Donald E. Trahan, PhD, Glenn J. Larrabee, PhD
The CVMT uses complex, ambiguous designs and a recognition format to measure visual learning and memory. Studies suggest that these features may increase task sensitivity and reduce the confounding influence of verbal encoding strategies. This format also eliminates the motor responses required by drawing tasks and restricts the verbal labeling required by tests that use simplistic geometric figures and common objects.
The CVMT includes three tasks for assessing visual memory:
- The Acquisition Task tests recognition memory by asking the respondents to discriminate "new" from "repeated" stimuli using 112 designs presented at two-second intervals.
- The Delayed Recognition Task measures retrieval from long-term storage after a 30-minute delay, asking respondents to distinguish "old" stimuli from perceptually similar stimuli.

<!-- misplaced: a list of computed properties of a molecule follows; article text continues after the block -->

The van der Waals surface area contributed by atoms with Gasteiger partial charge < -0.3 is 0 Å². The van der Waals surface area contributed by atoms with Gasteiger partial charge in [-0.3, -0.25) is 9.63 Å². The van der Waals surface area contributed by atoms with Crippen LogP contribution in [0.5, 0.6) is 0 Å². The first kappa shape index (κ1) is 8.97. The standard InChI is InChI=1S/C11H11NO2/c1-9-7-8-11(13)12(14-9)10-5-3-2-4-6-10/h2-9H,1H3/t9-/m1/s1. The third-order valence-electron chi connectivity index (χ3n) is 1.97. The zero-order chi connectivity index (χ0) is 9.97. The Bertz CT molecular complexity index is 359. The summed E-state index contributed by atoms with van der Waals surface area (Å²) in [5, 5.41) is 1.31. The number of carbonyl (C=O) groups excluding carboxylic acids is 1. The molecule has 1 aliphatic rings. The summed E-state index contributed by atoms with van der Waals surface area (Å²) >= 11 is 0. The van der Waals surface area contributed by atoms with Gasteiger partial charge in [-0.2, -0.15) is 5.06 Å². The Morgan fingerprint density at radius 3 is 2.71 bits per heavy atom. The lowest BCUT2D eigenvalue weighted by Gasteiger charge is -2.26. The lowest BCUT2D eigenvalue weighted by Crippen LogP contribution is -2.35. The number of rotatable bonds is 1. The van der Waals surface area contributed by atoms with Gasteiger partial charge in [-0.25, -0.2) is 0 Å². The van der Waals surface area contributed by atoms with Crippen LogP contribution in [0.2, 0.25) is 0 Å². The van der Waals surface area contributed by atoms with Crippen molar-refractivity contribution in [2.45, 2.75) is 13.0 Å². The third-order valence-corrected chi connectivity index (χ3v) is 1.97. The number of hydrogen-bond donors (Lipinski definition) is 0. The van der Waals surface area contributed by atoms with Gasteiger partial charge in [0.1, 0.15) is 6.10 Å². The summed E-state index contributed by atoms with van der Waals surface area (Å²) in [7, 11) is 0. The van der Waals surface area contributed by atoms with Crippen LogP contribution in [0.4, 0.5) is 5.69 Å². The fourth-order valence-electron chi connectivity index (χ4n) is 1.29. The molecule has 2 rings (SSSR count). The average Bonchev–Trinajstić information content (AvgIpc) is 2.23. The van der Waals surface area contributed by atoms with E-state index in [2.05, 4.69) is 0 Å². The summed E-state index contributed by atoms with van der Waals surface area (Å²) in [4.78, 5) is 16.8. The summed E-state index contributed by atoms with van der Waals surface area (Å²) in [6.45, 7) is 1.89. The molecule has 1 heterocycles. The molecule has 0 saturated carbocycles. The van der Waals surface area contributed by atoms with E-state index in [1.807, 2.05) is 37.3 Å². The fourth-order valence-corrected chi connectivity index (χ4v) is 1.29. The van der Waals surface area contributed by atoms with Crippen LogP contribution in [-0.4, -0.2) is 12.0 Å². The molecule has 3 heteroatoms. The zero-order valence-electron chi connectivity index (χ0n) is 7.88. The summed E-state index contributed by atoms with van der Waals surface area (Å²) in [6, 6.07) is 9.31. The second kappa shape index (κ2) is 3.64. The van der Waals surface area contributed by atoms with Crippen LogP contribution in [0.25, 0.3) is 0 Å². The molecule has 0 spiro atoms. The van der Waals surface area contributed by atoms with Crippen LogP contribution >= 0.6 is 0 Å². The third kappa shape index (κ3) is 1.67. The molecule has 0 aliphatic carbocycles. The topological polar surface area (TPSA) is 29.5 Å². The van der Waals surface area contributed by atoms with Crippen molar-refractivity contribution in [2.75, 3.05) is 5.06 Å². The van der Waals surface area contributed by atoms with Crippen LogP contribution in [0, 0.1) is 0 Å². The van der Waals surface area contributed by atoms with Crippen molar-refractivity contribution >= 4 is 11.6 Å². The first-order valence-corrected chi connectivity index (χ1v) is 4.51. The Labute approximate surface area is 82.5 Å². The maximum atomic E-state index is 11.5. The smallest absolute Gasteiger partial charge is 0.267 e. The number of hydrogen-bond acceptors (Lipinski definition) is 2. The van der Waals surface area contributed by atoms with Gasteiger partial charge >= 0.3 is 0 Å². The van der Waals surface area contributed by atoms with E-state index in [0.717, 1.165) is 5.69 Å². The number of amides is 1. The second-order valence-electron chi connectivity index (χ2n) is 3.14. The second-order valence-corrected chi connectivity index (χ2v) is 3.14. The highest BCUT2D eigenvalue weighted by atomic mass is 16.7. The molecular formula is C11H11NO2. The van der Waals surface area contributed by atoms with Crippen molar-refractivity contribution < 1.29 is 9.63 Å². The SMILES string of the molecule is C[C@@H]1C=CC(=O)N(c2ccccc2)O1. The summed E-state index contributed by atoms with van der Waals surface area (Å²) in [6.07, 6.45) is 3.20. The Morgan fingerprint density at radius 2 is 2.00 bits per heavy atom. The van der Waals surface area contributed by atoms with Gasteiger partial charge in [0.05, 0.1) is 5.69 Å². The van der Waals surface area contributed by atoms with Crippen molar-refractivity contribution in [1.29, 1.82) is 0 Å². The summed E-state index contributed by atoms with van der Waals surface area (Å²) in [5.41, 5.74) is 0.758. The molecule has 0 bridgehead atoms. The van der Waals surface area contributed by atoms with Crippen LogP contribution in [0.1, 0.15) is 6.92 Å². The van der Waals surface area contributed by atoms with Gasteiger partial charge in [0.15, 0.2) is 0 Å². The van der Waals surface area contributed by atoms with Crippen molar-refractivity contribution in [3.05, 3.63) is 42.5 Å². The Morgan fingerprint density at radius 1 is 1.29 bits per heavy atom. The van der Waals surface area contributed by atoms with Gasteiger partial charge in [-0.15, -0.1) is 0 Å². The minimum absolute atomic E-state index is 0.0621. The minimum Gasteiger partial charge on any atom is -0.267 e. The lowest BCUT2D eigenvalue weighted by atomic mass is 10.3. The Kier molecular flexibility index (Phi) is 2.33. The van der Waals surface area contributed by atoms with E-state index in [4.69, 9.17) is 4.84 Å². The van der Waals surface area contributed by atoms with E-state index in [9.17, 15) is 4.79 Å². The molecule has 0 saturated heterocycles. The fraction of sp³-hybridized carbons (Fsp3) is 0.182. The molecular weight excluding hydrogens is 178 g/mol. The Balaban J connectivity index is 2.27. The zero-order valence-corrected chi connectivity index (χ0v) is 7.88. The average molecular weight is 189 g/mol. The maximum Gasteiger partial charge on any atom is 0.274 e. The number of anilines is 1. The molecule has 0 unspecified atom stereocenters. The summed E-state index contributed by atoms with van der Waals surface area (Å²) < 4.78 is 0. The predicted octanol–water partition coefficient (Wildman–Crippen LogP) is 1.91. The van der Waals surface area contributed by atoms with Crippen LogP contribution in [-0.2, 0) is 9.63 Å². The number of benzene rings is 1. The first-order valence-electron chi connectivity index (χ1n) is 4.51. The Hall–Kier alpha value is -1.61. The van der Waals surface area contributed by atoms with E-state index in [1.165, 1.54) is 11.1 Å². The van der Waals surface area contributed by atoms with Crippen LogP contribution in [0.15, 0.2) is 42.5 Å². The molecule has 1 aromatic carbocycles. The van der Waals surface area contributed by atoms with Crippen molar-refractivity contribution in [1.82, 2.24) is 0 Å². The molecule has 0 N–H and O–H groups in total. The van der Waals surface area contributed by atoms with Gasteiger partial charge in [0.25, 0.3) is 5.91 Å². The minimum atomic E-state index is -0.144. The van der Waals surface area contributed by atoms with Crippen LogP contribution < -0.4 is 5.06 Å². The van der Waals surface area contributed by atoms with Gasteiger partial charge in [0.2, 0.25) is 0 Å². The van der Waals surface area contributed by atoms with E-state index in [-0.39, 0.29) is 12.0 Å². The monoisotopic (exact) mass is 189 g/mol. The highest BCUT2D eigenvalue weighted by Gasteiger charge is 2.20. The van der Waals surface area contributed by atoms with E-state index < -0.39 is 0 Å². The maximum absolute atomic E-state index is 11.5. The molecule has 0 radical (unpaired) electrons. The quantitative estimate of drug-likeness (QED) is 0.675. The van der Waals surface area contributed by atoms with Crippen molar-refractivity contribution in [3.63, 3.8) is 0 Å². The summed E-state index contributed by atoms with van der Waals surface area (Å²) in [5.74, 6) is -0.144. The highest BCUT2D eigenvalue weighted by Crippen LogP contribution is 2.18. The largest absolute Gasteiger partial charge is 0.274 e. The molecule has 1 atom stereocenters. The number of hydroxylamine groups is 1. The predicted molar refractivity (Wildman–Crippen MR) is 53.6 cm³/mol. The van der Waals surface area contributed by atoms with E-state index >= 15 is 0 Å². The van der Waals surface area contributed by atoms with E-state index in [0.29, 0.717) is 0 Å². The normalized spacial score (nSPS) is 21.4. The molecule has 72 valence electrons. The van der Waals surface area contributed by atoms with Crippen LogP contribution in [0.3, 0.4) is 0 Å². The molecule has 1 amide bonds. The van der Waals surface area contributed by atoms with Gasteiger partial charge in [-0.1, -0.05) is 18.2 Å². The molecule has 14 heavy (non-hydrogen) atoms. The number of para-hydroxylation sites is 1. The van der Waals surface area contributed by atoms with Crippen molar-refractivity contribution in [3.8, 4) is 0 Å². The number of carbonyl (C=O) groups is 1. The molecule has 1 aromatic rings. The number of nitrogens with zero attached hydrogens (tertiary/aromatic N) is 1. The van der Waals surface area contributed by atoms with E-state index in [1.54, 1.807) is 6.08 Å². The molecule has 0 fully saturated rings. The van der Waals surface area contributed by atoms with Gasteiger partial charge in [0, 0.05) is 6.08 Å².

- A Visual Discrimination Task distinguishes visual discrimination deficits from visual memory problems.
The clinical sensitivity of the CVMT has been demonstrated in patients with unilateral right hemisphere CVA, individuals with Alzheimer's disease, as well as patients who have suffered severe head trauma.
The new CVMT Manual Supplement provides normative data for 778 American and Canadian children, extending the age range to include ages 7 to 15 years. Expanded normative data are also provided for older adult respondents and the authors recommend using these new data for individuals ages 50 years and older. The revised Scoring Form incorporates Total score cutoffs for the Delayed Recognition Task by age group.
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